Where the West Actually Meets the East—The Tarim Mummies
These mummies are not intentionally mummified, but rather have been preserved due to the desert location in which they were found. Because of the arid conditions of the Tarim Basin, the chemical processes that lead to decomposition are drastically slowed, causing corpses to remain in remarkably good conditions even thousands of years after the death of the individual. This is also seen in the hyper-arid Atacama Desert in Chile.
Some of the first mummies were found near an Uyghur village. They date to between 2000 and 4000 years before the present. The clothing has been well-preserved, and a notable find is that one of the female mummies wears a conical hat which may have been a sign of considerable status. What is most remarkable about these mummies, however, is that they look physically Caucasian. They have elongated bodies, sunken eyes, long noses, and their lightly colored hair is still preserved. These individuals, as a result, stand out from much of the modern population of China.
Wheeled carts have also been found in association with the mummies. Most scholars today believe that the wheel was introduced to China from farther west rather than being independently developed there. The clothing worn by the mummies is also made with techniques that may have a common origin with the methods involved in the making of European textiles which originated during the Neolithic period.
These archaeological findings have led some to speculate that these mummies may be from Europe. Some even go as far as to try to connect them with a lost Roman legion, part of which fled the battle field after the defeat of General Crassus.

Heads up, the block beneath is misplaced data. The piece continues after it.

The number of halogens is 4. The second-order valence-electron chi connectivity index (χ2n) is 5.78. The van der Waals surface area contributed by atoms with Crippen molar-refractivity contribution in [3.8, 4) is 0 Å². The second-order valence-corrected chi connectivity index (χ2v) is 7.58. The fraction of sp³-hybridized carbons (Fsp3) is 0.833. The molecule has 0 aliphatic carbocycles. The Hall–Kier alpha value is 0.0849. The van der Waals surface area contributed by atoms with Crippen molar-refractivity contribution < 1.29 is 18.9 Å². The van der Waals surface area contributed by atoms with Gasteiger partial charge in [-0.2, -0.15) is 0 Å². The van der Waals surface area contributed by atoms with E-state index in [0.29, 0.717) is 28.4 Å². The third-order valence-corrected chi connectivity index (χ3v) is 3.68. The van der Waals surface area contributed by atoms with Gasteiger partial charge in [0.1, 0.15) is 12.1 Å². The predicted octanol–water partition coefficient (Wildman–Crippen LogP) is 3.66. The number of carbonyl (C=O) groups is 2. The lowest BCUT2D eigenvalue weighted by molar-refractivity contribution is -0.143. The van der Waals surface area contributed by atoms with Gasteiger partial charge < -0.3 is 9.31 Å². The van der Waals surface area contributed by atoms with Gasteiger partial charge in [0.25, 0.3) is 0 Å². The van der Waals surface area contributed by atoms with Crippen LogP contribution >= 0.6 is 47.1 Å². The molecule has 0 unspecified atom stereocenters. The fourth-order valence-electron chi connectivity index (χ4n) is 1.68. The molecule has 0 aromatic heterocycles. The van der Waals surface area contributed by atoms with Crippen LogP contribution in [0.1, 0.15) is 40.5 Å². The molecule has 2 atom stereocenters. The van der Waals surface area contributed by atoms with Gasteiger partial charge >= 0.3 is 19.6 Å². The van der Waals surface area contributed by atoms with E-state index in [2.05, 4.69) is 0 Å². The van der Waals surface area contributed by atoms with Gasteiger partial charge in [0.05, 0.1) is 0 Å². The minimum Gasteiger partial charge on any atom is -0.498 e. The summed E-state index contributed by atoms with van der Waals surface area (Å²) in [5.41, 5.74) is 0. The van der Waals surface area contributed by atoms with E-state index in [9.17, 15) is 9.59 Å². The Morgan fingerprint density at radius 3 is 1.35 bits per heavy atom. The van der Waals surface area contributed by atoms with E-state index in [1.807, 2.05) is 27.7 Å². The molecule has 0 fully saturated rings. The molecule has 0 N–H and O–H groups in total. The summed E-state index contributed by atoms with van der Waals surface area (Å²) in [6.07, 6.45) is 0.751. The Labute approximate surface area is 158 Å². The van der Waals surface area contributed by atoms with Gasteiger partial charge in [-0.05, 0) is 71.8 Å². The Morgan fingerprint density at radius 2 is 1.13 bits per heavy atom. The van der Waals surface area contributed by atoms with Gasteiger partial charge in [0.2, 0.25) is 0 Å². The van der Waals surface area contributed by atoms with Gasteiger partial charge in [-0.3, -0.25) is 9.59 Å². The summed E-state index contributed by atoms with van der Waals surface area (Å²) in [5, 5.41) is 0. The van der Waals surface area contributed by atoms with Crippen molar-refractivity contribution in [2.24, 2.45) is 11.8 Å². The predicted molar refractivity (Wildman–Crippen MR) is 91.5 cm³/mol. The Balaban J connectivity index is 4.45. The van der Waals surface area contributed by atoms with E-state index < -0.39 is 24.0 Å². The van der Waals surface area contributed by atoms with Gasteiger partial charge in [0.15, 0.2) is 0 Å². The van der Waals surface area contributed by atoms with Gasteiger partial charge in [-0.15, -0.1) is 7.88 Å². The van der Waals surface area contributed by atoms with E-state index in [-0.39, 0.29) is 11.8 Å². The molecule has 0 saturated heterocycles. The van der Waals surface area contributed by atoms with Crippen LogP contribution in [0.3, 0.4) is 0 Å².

Searching for the Mummies’ Origins
Although it is possible that they could have come from Europe, it is not necessary to go all the way to Europe to find people who could be related to them. Archaeological and linguistic evidence indicate that, before the rise of the Han Chinese Empire, what is now the Xinjang province was originally settled by Indo-European speaking populations that migrated there from central Asia, including the Tocharians. The Tocharians first entered the region around 2000 BC. In addition to speaking an Indo-European language, they had a more Mediterranean or Middle Eastern appearance and are depicted in artwork possessing full red beards too.
By the 1st century BC, the Tocharian communities had developed into city-states which were important waystations along the Silk Road. They are mentioned in Roman records in late antiquity. The Tocharians flourished for a couple of centuries, but were ultimately overshadowed by the Chinese Empire in the east and warlike nomads to the north. In the mid-first millennium AD, populations from the northeast began to enter the Tarim Basin. They intermarried with the Tocharians and other Caucasian groups in the region. A popular theory is that this mingling produced the Uyghurs, an ethnic group that now lives in the Xinjiang province. The Uyghurs vary in physical appearance – with some looking more Caucasian and others having a more east Asian appearance.
The most we can say about the mummies is that they were Indo-European and have more in common with central Asian populations than with the populations living in the river valleys of the Yellow and Yangtze rivers that later founded Chinese civilization. It is increasingly common among scholars to question the position that the Chinese civilization was entirely self-contained. Evidence that the wheel was introduced from the west and the presence of these mummies both suggest that China may have learned more from the outside than is often assumed.